Nonprofit Spotlight: Czar's Promise 'inspiring hope, funding research' for pets and people impacted by cancer
by Samantha Haas
on Tuesday, October 29th, 2019 at 1:22pm.
For many, pets are family. Their companionship brings us joy and laughter; and losing them can cause immense heartache -- especially if a cancer diagnosis is involved. Cancer causes almost half of deaths in pets over the age of 10, according to the American Veterinary Medical Association. Since several types of cancer commonly found in pets are also found in humans, treatment options are often similar but also expensive.
Local resident Beth Viney learned this the hard way when her Great Pyrenees, Czar, passed away in 2013 after 19 months with osteosarcoma (bone cancer) and a leg amputation. This gentle giant had been a therapy dog for five years with the Pet Pals program, bringing smiles and hope to those fighting cancer and illness in our community at places like American Family Children’s Hospital. Then, just over a year after Czar's passing, Beth’s 7-year-old Newfoundland, Baby Bear Osa, passed away unexpectedly from hemangiosarcoma (a blood tumor) in his lung.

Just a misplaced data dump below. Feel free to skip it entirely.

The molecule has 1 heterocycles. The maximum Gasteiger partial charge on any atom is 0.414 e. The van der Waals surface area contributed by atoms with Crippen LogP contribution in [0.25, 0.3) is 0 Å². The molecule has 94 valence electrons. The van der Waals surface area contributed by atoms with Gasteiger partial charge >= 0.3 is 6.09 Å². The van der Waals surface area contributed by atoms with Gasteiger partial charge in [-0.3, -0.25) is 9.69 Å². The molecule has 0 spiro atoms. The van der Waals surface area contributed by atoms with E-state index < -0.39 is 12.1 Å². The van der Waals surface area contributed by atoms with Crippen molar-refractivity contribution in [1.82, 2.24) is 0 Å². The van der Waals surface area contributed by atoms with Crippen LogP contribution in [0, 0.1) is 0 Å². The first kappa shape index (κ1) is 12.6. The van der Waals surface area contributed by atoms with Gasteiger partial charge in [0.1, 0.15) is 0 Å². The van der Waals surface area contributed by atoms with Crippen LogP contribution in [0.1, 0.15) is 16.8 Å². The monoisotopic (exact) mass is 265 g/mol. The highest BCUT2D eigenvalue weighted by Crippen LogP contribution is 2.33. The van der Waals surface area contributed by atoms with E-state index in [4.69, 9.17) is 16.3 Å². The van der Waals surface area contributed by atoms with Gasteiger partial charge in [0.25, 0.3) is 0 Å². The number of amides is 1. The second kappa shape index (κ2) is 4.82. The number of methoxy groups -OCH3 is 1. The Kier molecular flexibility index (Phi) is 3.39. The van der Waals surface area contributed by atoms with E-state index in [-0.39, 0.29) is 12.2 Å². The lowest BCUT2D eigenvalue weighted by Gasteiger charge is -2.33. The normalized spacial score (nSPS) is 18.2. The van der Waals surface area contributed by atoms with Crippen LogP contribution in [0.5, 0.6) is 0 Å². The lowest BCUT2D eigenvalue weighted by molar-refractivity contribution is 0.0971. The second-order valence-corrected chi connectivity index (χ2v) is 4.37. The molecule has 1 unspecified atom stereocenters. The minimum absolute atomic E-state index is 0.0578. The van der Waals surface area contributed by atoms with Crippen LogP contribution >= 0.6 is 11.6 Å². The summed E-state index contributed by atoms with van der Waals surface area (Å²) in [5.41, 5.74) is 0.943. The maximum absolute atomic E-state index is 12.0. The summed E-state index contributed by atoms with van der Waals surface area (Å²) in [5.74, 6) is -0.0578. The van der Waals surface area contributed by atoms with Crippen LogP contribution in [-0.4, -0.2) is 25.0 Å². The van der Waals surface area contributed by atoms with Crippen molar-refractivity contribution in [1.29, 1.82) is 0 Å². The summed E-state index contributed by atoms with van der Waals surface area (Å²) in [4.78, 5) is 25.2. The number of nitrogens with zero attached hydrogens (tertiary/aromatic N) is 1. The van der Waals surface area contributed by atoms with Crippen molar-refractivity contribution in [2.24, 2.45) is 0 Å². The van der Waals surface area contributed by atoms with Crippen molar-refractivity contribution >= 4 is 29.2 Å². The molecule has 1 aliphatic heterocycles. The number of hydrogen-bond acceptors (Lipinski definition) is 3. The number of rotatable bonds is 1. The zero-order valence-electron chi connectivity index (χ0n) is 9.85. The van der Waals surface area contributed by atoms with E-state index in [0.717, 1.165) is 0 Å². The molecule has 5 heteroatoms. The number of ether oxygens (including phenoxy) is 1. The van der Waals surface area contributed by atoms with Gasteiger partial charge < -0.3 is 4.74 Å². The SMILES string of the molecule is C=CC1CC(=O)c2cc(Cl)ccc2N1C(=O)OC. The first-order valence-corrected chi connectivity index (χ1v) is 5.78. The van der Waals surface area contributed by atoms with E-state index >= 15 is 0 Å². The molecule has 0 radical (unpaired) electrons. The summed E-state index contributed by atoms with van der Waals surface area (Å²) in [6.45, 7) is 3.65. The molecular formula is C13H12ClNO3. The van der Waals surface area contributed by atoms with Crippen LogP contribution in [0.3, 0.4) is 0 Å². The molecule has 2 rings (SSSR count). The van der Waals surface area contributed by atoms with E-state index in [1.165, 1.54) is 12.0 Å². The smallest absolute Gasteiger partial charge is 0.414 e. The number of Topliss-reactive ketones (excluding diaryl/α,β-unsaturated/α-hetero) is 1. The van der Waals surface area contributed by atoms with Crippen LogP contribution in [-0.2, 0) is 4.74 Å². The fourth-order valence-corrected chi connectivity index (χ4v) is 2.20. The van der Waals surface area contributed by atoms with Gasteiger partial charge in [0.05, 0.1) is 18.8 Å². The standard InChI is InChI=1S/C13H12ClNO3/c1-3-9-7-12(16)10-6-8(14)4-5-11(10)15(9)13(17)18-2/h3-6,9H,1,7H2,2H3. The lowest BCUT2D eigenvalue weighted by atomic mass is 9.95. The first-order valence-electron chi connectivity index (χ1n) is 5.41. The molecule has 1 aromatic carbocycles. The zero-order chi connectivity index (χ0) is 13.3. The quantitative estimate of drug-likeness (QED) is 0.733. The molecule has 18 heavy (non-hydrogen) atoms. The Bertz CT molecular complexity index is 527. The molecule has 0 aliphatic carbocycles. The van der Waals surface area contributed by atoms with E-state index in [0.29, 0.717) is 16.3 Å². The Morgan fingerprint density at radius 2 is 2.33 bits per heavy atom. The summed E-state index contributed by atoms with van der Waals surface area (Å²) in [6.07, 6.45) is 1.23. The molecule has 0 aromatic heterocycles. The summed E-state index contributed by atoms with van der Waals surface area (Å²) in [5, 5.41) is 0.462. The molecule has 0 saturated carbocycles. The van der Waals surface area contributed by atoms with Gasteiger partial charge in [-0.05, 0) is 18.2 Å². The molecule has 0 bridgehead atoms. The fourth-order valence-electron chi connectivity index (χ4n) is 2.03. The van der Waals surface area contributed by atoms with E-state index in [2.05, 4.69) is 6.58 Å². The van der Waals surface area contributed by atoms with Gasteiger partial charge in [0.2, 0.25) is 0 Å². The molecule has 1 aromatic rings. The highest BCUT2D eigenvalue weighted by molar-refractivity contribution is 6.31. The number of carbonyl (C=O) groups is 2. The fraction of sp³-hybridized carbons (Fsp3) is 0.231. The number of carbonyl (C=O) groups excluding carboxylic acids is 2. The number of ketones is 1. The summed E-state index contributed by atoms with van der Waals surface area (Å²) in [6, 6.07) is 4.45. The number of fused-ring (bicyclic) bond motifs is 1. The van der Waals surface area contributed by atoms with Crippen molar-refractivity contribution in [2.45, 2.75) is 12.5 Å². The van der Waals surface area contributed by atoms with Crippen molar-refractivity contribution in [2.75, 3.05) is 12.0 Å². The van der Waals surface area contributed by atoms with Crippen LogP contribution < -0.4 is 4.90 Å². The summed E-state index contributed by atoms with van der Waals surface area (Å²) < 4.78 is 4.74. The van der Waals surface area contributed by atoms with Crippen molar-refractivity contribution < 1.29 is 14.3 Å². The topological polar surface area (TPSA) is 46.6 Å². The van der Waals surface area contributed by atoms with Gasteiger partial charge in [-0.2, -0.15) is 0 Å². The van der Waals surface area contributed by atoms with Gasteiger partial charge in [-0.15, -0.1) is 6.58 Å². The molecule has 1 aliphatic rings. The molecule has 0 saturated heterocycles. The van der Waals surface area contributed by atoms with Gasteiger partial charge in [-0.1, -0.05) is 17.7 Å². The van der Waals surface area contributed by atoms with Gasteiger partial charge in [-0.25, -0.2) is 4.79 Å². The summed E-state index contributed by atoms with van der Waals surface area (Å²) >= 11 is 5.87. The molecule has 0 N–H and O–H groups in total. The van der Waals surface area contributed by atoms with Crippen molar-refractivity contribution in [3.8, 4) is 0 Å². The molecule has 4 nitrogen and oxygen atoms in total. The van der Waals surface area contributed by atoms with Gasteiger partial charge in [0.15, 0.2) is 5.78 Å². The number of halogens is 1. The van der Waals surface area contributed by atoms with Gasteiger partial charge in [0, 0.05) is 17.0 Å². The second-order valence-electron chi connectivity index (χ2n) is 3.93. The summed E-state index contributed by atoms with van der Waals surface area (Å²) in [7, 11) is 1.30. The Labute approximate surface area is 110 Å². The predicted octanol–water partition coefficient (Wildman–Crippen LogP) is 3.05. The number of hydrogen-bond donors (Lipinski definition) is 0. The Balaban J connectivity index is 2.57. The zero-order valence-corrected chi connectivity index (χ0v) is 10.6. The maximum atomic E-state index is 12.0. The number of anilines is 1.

These experiences made Beth realize the lack of resources in regards to emotional and financial support for people whose companion animals are diagnosed with cancer. After years of planning, she created Czar’s Promise in 2018 as a way to honor her “one-in-a-million” dog’s legacy of making a positive difference in the lives of local families.
“There’s now a local organization with people who have traveled this journey that understand what you’re going through and are here to help support you and let you know you’re not alone,” she said. “One of the most impactful things we provide is financial support, because sadly, some families have to make a decision to treat their companion animal or not based on financial resources, and most of the time these animals have good prognoses.”
The mission of this volunteer-run nonprofit, a project of the Pet Care and Assistance Fund, Inc., is to provide funding for companion animal cancer research at the UW School of Veterinary Medicine and pediatric cancer research at American Family Children’s Hospital, as well as to provide emotional, educational, and financial support for families whose companion animals have been diagnosed with cancer. To Beth's knowledge, Czar's Promise is the only organization in the country that takes a three pronged approach to have a direct impact on local companion animals diagnosed with cancer, while funding local research to help find a cure.